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The protective effect of human renal sinus fat on glomerular cells is reversed by the hepatokine fetuin-A

Scientific Reportsvolume 7, Article number: 2261 (2017) | Download Citation


Renal sinus fat (RSF) is a perivascular fat compartment located around renal arteries. In this in vitro and in vivo study we hypothesized that the hepatokine fetuin-A may impair renal function in non alcoholic fatty liver disease (NAFLD) by altering inflammatory signalling in RSF. To study effects of the crosstalk between fetuin-A, RSF and kidney, human renal sinus fat cells (RSFC) were isolated and cocultured with human endothelial cells (EC) or podocytes (PO). RSFC caused downregulation of proinflammatory and upregulation of regenerative factors in cocultured EC and PO, indicating a protective influence of RFSC. However, fetuin-A inverted these benign effects of RSFC from an anti- to a proinflammatory status. RSF was quantified by magnetic resonance imaging and liver fat content by 1H-MR spectroscopy in 449 individuals at risk for type 2 diabetes. Impaired renal function was determined via urinary albumin/creatinine-ratio (uACR). RSF did not correlate with uACR in subjects without NAFLD (n = 212, p = 0.94), but correlated positively in subjects with NAFLD (n = 105, p = 0.0005). Estimated glomerular filtration rate (eGRF) was inversely correlated with RSF, suggesting lower eGFR for subjects with higher RSF (r = 0.24, p < 0.0001). In conclusion, our data suggest that in the presence of NAFLD elevated fetuin-A levels may impair renal function by RSF-induced proinflammatory signalling in glomerular cells.


Obesity and particularly disproportionate fat distribution is considered to be not only involved in the development of type 2 diabetes (T2D) and cardiovascular diseases, but also in the progression of chronic kidney disease1,2,3. The focus of interest in the last years is to study the exclusive role of perivascular adipose tissue (PVAT) which signals locally in a paracrine and vasocrine fashion to the vascular wall through outside-to-inside signalling. Beside visceral and subcutaneous fat depots which exert systemic effects, there are also locally acting fat depots such as PVAT. Previous studies have shown that PVAT is not only a physical support of arteries but acts as endocrine organ secreting adipokines, (pro)-inflammatory proteins and other bioactive factors4,5,6.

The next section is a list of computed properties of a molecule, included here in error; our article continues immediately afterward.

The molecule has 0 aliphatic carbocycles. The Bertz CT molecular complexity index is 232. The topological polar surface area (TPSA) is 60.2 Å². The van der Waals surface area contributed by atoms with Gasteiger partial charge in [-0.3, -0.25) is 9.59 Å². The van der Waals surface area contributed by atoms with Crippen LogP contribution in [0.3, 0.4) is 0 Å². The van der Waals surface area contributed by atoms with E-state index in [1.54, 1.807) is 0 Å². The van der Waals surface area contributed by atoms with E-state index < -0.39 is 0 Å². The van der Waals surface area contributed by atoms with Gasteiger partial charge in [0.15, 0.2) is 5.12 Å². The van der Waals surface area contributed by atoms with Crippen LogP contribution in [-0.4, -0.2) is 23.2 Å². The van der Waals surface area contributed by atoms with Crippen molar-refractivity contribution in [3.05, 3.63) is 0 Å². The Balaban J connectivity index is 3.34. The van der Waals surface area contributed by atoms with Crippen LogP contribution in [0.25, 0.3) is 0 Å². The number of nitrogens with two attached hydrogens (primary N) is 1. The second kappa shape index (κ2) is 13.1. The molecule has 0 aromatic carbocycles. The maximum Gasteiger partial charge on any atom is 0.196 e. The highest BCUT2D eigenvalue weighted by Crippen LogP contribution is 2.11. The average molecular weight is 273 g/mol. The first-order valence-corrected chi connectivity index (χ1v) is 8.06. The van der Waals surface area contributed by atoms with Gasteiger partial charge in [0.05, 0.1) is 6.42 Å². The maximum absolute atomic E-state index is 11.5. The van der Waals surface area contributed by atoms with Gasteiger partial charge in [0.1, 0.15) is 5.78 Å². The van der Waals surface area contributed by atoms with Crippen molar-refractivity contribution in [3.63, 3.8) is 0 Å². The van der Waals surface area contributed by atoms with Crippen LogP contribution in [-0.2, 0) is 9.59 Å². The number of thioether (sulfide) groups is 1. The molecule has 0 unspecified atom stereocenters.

Recently we showed that human PVAT around arteries from different locations and in crosstalk with other organs represents a very active fat compartment with angiogenic potential7, 8. It expresses and releases adipokines, (pro)-inflammatory cytokines, e.g. interleukins, monocyte-chemoattractive protein (MCP-1) and specific angiogenic/regenerative factors, such as hepatocyte growth factor (HGF), which all may contribute to vascular diseases7. Since PVAT is in close contact with vascular cells of larger arteries as well as vasa vasorum pervading the adventitia without any barrier, we examined the interactions of human perivascular fat cells (PVFC) with human arterial endothelial cells (EC). We found that regenerative factors, predominantly HGF, but not (pro)-inflammatory factors, were upregulated in EC by the crosstalk with PVFC and vice versa, indicating the higher angiogenic potential of this fat cell type7.

Other clinical studies of our group showed that the fatty liver is associated with a dysregulated secretion of specific cytokines (hepatokines)9 with signaling properties for other tissues10, 11. Among them, fetuin-A induces insulin resistance and, in concert with fatty acids, subclinical inflammation12. Since there is also a link between the fatty liver and a cardiovascular risk13, we have simulated the crosstalk of pathophysiological plasma fetuin-A levels secreted by the fatty liver with (peri)vascular “organs”. We found a significant downregulation of HGF but an upregulation of proinflammatory factors under the influence of high fetuin-A levels14.

Another independent perivascular fat compartment located around the renal hilum, the renal sinus fat (RSF), was recently identified15, 16. We could demonstrate that under exercise conditions an increased RSF mass - quantified by magnetic resonance imaging (MRI) - was associated with elevated microalbuminuria17 indicating that this fat depot may be involved in the development and aggravation of renal lesions18. In a recently published cross-sectional study using computed tomography, asymmetrical deposition of adipose tissue into the renal sinus was described19. This was found to be related with the visceral adipose tissue amount but reductions in visceral adipose tissue volume were not accompanied by reductions in renal sinus fat accumulation. As emphasized in a very recent commentary, an increasing number of studies are providing proof that renal sinus fat plays an important role in obesity-induced renal injury20 which could be diagnosed and linked with early biomarkers of kidney injury19.

However, a very limited number of functional ex-vivo studies with renal sinus fat cells (RSFC) are published until now. In the present combined in vitro and in vivo study we were prompted to answer the question if human RSFC of this very specific fat compartment differs from other PVFC which we described earlier, as well as from visceral and subcutaneous fat cells of human donors. Furthermore, aim of this study was to examine if factors released from RSFC may affect the function of EC and podocytes (PO) in renal glomerula. According to our findings in PVFC, the impact of fetuin-A on glomerular cells was investigated in the same experimental setting because the fatty liver may also negatively affect renal function in humans21. To prove a potential impact of our in vitro findings for prediabetic subjects, a relationship of RSF volume on kidney integrity was analyzed separately for individuals with and without non alcoholic fatty liver disease (NAFLD).